Former Illinois Corn Growers Association and National Corn Growers Association President Garry Niemeyer was contacted recently by a Chinese news agency. They were interested in hearing Garry’s thoughts on conservation and nutrient management. Water quality is a growing concern here, but in China it’s at an emergency level. Garry participates in work with IL Corn and the IL Council on Best Management Practices to improve water quality and nutrient management. Governmental mandates are surely on the horizon in China. Here at home, IL Corn advocates for farmers to voluntarily adopt BMPs that make sense for their farm. Here’s Garry’s statement to the Chinese news outlet.
“As a farmer, I want to keep the soil, chemicals and fertilizer on my farm as a means of working on nutrient loss reduction strategies that the farming community can adopt to meet sustainable objectives.
“To do this, we have installed filter strips alongside of our waterways. They have been very effective at keeping the soil on the land and as chemicals and fertilizer attach to soil particles, we accomplish multiple goals. We just recently have added cover crops to our farming mix this year to capture any escaped nitrogen.
“On another issue, we are changing the way we fertilize our corn crop. In the past, we have utilized N-Serve to reduce the speed of breakdown of our applied fertilizer. Most recently, we are applying nitrogen more closely to the timing when the crop utilizes the fertilizer the most efficiently. Normally, we would apply all of our anhydrous ammonia in the fall of the year with N-Serve to slow down the degradation process. We now apply anhydrous ammonia in the fall with N-Serve but at a 50% rate of what we previously applied. Therefore, we are applying other nitrogen products closer to when the corn plant needs the nitrogen the most.
“The corn plant utilizes the most amount of nitrogen when the corn plant reaches V8 thru maturity. This V8 height is normally when the corn plant is approximately one foot tall. From that height to the pollination time is when the nitrogen fertilizer is needed the most. By applying the nitrogen later in the growing season, we are less likely to lose fertilizer into the watershed areas. With this practice, we have been able to produce more corn bushels per acre by 20% with exactly the same total amount of fertilizer as we did in the past. This is a win-win-win solution for everyone involved.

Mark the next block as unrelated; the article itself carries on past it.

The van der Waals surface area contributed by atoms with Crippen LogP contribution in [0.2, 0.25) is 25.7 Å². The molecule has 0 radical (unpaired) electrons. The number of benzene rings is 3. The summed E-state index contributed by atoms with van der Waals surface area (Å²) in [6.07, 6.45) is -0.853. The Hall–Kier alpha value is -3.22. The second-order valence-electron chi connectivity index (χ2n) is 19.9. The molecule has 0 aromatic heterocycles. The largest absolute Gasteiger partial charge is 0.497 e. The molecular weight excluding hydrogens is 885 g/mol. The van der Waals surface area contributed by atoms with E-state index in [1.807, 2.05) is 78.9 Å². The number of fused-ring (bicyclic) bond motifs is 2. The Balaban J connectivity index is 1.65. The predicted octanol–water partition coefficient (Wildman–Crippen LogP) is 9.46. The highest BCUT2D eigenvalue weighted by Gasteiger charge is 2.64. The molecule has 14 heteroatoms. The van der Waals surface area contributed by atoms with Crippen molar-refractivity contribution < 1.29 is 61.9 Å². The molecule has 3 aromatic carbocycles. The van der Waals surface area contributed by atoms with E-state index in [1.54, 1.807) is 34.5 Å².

“I feel like we have developed a voluntary, incentive-based approach focused on the implementation of best management practices. Farmers increase their yield with the same inputs, there is less runoff into water streams as we time placing our corn nitrogen to the time it is needed and thereby keeping the environment safer for everyone. The one thing that I have learned over the years is that a voluntary farmer incentive based program works best to implement new farming practices.
“Regulations based on a one size fits all approach generally doesn’t accomplish the original goal deemed necessary. This is the main reason for my involvement in developing practices that work for everyone.
“We are very concerned about sustainability and conservation issues facing the farming community. It is also absolutely necessary to utilize genetically modified corn plants to achieve sustainability in a very competitive world. This technology will allow us to answer the need for ever increasing demand in a growing world population.”